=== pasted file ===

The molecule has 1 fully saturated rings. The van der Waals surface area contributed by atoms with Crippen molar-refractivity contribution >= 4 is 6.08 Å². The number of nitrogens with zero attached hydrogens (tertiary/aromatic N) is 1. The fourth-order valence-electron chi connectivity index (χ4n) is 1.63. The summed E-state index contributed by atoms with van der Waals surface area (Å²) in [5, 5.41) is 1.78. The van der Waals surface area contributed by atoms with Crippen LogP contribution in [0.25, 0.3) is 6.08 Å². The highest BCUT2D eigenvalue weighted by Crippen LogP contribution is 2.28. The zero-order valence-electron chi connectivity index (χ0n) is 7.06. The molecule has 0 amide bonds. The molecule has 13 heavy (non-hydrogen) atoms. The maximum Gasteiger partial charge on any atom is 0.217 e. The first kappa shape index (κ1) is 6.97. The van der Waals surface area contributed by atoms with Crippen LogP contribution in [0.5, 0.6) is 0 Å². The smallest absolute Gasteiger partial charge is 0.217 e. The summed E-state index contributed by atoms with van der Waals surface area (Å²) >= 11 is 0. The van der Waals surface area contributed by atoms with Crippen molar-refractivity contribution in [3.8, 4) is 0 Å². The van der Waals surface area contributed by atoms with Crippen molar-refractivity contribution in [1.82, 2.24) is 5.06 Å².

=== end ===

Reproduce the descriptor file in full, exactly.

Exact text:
The molecule has 1 fully saturated rings. The van der Waals surface area contributed by atoms with Crippen molar-refractivity contribution >= 4 is 6.08 Å². The number of nitrogens with zero attached hydrogens (tertiary/aromatic N) is 1. The fourth-order valence-electron chi connectivity index (χ4n) is 1.63. The summed E-state index contributed by atoms with van der Waals surface area (Å²) in [5, 5.41) is 1.78. The van der Waals surface area contributed by atoms with Crippen LogP contribution in [0.25, 0.3) is 6.08 Å². The highest BCUT2D eigenvalue weighted by Crippen LogP contribution is 2.28. The zero-order valence-electron chi connectivity index (χ0n) is 7.06. The molecule has 0 amide bonds. The molecule has 13 heavy (non-hydrogen) atoms. The maximum Gasteiger partial charge on any atom is 0.217 e. The first kappa shape index (κ1) is 6.97. The van der Waals surface area contributed by atoms with Crippen LogP contribution in [0.5, 0.6) is 0 Å². The smallest absolute Gasteiger partial charge is 0.217 e. The summed E-state index contributed by atoms with van der Waals surface area (Å²) >= 11 is 0. The van der Waals surface area contributed by atoms with Crippen molar-refractivity contribution in [3.8, 4) is 0 Å². The van der Waals surface area contributed by atoms with Crippen molar-refractivity contribution in [1.82, 2.24) is 5.06 Å².